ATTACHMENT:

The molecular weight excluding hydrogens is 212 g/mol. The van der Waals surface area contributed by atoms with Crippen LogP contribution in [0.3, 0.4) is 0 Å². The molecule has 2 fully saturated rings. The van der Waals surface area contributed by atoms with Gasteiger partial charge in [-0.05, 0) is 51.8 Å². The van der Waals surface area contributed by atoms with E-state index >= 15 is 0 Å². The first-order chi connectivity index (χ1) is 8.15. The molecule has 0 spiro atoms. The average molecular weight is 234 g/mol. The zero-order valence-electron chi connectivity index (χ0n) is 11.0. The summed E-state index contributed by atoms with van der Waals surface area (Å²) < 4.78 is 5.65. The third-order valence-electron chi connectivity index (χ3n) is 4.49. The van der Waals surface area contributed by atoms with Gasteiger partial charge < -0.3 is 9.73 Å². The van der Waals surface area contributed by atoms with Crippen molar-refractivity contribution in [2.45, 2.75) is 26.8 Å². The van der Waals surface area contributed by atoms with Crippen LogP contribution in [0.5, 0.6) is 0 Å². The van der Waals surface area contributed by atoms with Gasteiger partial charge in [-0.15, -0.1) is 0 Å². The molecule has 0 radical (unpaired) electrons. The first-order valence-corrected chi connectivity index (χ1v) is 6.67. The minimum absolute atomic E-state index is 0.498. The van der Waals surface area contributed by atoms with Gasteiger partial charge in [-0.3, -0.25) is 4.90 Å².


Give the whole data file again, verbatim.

The molecular weight excluding hydrogens is 212 g/mol. The van der Waals surface area contributed by atoms with Crippen LogP contribution in [0.3, 0.4) is 0 Å². The molecule has 2 fully saturated rings. The van der Waals surface area contributed by atoms with Gasteiger partial charge in [-0.05, 0) is 51.8 Å². The van der Waals surface area contributed by atoms with E-state index >= 15 is 0 Å². The first-order chi connectivity index (χ1) is 8.15. The molecule has 0 spiro atoms. The average molecular weight is 234 g/mol. The zero-order valence-electron chi connectivity index (χ0n) is 11.0. The summed E-state index contributed by atoms with van der Waals surface area (Å²) < 4.78 is 5.65. The third-order valence-electron chi connectivity index (χ3n) is 4.49. The van der Waals surface area contributed by atoms with Gasteiger partial charge < -0.3 is 9.73 Å². The van der Waals surface area contributed by atoms with Crippen molar-refractivity contribution in [2.45, 2.75) is 26.8 Å². The van der Waals surface area contributed by atoms with Crippen LogP contribution in [0.5, 0.6) is 0 Å². The van der Waals surface area contributed by atoms with Gasteiger partial charge in [-0.15, -0.1) is 0 Å². The molecule has 0 radical (unpaired) electrons. The first-order valence-corrected chi connectivity index (χ1v) is 6.67. The minimum absolute atomic E-state index is 0.498. The van der Waals surface area contributed by atoms with Gasteiger partial charge in [-0.3, -0.25) is 4.90 Å².